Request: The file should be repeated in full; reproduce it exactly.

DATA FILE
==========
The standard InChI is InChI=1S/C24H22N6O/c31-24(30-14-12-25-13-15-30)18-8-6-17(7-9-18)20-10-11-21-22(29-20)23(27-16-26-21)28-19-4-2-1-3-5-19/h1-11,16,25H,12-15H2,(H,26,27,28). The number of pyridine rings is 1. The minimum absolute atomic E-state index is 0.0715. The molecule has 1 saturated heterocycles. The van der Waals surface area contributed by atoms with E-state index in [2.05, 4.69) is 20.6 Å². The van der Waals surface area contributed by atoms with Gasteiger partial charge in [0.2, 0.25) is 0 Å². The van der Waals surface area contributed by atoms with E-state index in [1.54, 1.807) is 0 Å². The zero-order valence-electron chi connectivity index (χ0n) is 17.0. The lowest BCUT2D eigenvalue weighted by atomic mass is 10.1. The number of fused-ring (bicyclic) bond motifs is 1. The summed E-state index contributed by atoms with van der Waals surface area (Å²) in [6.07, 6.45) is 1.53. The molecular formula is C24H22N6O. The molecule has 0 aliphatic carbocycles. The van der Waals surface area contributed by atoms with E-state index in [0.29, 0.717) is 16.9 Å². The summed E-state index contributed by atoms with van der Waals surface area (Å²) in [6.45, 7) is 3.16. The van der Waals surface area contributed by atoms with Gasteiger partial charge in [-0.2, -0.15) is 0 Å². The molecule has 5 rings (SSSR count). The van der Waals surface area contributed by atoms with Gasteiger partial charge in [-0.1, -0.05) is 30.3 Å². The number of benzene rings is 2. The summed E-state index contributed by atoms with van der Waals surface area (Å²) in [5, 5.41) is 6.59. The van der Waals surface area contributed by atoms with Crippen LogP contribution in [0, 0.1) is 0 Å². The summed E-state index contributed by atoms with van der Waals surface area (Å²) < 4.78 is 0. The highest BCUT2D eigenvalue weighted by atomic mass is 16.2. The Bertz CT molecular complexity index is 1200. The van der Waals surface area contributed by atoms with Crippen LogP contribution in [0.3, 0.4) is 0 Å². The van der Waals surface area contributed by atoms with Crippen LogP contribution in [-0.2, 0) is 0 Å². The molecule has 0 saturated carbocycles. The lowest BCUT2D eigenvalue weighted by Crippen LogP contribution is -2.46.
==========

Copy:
The standard InChI is InChI=1S/C24H22N6O/c31-24(30-14-12-25-13-15-30)18-8-6-17(7-9-18)20-10-11-21-22(29-20)23(27-16-26-21)28-19-4-2-1-3-5-19/h1-11,16,25H,12-15H2,(H,26,27,28). The number of pyridine rings is 1. The minimum absolute atomic E-state index is 0.0715. The molecule has 1 saturated heterocycles. The van der Waals surface area contributed by atoms with E-state index in [2.05, 4.69) is 20.6 Å². The van der Waals surface area contributed by atoms with Gasteiger partial charge in [0.2, 0.25) is 0 Å². The van der Waals surface area contributed by atoms with E-state index in [1.54, 1.807) is 0 Å². The zero-order valence-electron chi connectivity index (χ0n) is 17.0. The lowest BCUT2D eigenvalue weighted by atomic mass is 10.1. The number of fused-ring (bicyclic) bond motifs is 1. The summed E-state index contributed by atoms with van der Waals surface area (Å²) in [6.07, 6.45) is 1.53. The molecular formula is C24H22N6O. The molecule has 0 aliphatic carbocycles. The van der Waals surface area contributed by atoms with E-state index in [0.29, 0.717) is 16.9 Å². The summed E-state index contributed by atoms with van der Waals surface area (Å²) in [6.45, 7) is 3.16. The van der Waals surface area contributed by atoms with Gasteiger partial charge in [-0.2, -0.15) is 0 Å². The molecule has 5 rings (SSSR count). The van der Waals surface area contributed by atoms with Gasteiger partial charge in [-0.1, -0.05) is 30.3 Å². The number of benzene rings is 2. The summed E-state index contributed by atoms with van der Waals surface area (Å²) in [5, 5.41) is 6.59. The van der Waals surface area contributed by atoms with Crippen LogP contribution in [0, 0.1) is 0 Å². The summed E-state index contributed by atoms with van der Waals surface area (Å²) < 4.78 is 0. The highest BCUT2D eigenvalue weighted by atomic mass is 16.2. The Bertz CT molecular complexity index is 1200. The van der Waals surface area contributed by atoms with Crippen LogP contribution in [0.3, 0.4) is 0 Å². The van der Waals surface area contributed by atoms with Crippen LogP contribution in [-0.2, 0) is 0 Å². The molecule has 0 saturated carbocycles. The lowest BCUT2D eigenvalue weighted by Crippen LogP contribution is -2.46.